Mookie Betts leads the Boston Red Sox in home runs after hitting another one Thursday night, but it’s baffling how few he’s hit at Fenway Park.
On the three year anniversary of his major league debut with the Boston Red Sox, Mookie Betts fired a bullet over the wall in left field that clanked off the light tower for a home run.
The solo shot was his team-leading 13th of the season. There’s no significant milestone there and he still ranks only 31st in the the league in home runs. What’s noteworthy about this one is that it was only his second homer of the season at home.
Fenway has historically been viewed as a hitter’s park, although not necessarily a home run haven. The Green Monster lurking in left field is inviting for right-handed hitters but lifting the ball over the towering wall isn’t as easy as the short distance would make it seem. Many fly balls to left field leave a dent in the wall rather than soar over it.
So far in 2017, Fenway ranks 27th in the majors for home runs, according to MLB Park Factors. The lack of home run power in the Red Sox lineup plays a part in that rating but it doesn’t account for it completely.
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As these Park Factors would suggest, Betts has been hitting well at home despite not hitting for power. His .282 average and .365 OBP at Fenway are vastly superior to those same numbers on the road. It’s his slugging percentage that falls off a cliff, dropping from .550 on the road to .416 at home. The league-leader in doubles has piled up plenty of them at Fenway, so it’s the lack of home runs that explains the gap in slugging – and by extension, his OPS.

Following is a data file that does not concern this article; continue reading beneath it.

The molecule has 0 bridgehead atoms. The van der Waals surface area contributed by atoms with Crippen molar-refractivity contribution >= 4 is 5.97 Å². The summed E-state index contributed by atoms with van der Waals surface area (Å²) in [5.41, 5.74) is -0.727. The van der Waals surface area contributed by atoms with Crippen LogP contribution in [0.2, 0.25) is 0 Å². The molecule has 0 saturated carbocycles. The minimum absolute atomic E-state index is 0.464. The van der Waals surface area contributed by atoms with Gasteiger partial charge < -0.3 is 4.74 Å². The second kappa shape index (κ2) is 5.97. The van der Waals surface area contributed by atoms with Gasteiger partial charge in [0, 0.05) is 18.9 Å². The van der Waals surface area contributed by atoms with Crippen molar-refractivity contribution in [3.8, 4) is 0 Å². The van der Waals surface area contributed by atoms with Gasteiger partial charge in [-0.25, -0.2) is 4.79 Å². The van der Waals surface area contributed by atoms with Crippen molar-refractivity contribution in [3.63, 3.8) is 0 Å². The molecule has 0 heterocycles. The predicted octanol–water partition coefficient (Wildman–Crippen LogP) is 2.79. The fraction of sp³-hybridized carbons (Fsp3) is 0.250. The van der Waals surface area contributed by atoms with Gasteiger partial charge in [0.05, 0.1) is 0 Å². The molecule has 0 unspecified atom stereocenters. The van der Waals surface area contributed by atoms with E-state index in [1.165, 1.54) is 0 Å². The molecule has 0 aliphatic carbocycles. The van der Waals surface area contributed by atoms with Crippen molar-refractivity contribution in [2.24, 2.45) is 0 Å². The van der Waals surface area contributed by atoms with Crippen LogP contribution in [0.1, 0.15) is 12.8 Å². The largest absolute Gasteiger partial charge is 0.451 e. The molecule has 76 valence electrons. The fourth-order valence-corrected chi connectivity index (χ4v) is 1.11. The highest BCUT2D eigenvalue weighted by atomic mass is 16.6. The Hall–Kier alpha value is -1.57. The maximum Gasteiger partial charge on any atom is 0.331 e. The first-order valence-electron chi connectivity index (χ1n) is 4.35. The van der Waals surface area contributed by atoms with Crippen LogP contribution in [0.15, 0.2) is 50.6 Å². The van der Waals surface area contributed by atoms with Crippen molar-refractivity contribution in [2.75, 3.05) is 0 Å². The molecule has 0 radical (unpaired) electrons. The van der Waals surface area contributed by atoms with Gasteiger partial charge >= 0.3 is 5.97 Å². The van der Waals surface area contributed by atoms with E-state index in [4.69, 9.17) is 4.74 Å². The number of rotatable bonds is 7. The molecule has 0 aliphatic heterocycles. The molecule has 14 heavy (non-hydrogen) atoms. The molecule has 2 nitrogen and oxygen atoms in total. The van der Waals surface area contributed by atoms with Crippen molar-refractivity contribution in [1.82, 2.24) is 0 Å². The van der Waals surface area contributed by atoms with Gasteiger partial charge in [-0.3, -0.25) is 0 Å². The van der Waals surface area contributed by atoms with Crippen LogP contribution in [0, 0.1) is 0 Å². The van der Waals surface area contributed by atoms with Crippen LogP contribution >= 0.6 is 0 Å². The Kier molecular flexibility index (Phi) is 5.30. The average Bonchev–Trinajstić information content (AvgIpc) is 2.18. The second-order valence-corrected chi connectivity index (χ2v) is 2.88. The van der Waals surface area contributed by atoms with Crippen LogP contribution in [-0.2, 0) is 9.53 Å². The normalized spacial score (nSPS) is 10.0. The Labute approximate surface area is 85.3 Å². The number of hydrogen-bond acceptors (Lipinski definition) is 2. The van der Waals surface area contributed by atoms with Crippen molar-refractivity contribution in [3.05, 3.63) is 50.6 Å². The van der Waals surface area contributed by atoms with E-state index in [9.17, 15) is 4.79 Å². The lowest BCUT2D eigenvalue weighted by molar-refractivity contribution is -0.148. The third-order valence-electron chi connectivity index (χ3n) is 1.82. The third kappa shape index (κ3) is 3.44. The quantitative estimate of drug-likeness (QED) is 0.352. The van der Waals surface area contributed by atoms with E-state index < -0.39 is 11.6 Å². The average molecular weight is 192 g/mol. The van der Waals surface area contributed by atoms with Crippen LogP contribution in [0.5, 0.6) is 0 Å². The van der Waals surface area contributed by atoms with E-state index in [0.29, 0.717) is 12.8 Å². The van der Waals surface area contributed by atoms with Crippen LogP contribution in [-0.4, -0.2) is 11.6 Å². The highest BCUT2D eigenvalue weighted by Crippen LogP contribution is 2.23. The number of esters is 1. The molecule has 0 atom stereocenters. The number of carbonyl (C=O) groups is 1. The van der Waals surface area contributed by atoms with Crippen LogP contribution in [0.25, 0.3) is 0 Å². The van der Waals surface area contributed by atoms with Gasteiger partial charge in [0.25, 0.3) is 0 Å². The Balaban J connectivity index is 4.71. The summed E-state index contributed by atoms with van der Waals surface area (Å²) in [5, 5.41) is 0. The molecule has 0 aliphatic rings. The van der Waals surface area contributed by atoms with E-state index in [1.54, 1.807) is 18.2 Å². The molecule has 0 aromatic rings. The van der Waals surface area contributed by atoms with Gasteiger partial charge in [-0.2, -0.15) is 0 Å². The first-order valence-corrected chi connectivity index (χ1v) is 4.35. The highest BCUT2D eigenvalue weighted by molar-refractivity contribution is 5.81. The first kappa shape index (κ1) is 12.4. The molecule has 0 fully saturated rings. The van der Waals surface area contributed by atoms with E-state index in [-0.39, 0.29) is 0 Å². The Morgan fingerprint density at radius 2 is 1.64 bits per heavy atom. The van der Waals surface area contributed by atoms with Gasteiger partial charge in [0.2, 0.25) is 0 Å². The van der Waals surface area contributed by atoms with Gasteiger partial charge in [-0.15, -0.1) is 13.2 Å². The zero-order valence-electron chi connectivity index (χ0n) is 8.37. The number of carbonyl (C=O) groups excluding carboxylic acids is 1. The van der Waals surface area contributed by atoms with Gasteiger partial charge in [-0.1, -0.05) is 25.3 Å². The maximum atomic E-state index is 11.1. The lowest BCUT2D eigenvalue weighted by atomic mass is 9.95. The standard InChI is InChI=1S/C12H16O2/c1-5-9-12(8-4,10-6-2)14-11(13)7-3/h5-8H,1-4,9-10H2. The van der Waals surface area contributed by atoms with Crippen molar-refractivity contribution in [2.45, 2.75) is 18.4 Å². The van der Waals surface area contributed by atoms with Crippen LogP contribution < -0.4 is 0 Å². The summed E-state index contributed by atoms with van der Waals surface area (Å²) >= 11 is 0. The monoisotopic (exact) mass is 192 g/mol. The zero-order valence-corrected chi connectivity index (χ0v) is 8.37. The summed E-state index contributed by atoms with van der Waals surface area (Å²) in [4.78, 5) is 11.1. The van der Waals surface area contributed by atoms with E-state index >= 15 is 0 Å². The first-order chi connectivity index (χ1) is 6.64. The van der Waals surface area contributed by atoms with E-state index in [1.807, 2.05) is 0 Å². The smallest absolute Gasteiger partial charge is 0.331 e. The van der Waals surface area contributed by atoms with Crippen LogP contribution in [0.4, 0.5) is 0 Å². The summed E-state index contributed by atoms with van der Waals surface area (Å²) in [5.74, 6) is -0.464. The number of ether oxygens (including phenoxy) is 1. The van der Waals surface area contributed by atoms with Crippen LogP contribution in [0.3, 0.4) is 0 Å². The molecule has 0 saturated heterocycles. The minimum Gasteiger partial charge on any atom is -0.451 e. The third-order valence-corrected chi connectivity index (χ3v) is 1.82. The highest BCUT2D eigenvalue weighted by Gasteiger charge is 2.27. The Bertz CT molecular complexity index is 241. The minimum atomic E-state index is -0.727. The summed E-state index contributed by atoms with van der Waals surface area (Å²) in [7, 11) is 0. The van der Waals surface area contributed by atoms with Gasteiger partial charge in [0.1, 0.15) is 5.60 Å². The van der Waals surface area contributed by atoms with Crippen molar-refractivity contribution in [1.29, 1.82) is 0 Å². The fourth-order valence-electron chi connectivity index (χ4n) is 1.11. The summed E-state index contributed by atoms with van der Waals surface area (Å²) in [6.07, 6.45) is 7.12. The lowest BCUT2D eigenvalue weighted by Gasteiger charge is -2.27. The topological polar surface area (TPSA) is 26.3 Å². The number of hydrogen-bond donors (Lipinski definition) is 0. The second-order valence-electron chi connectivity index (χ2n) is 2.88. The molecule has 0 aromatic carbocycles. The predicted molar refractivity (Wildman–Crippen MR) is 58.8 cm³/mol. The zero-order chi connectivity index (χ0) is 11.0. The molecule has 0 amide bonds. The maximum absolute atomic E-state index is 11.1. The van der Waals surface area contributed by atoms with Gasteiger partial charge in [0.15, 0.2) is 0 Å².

This wasn’t the case last year. Mookie could hit anywhere during his breakout season in which he made his All-Star debut and finished second on the MVP ballot. We all remember how he turned Camden Yards in Baltimore into his own personal playground last year. As great as he was on the road, he was even better at Fenway.
Including in the home run department. Betts bashed 17 of his 31 home runs at home last year. The previous year saw a similar trend. In 2015, Betts was better at home and hit half of his 18 home runs at Fenway.
This is the first season in his young career that we’ve seen significant splits in Mookie’s home/road power. Players can have off years that buck their usual trends, although that’s less likely for a 24-year old like Betts who is still climbing toward his peak.
What this tells us is that over the course of the season these results are likely to even out. The Red Sox have a home-heavy schedule in the second half, so there will be plenty of opportunities for Betts to pad his home run total at Fenway.
Even if the home run total isn’t where we expected it to be, Betts has still been among the best all-around players in the game. His five-tool skill set allows him to contribute in so many ways that he can help his team win even when his hits aren’t leaving the yard. If last night was a sign that his power at Fenway is on the rise, watch out for Betts in the second half.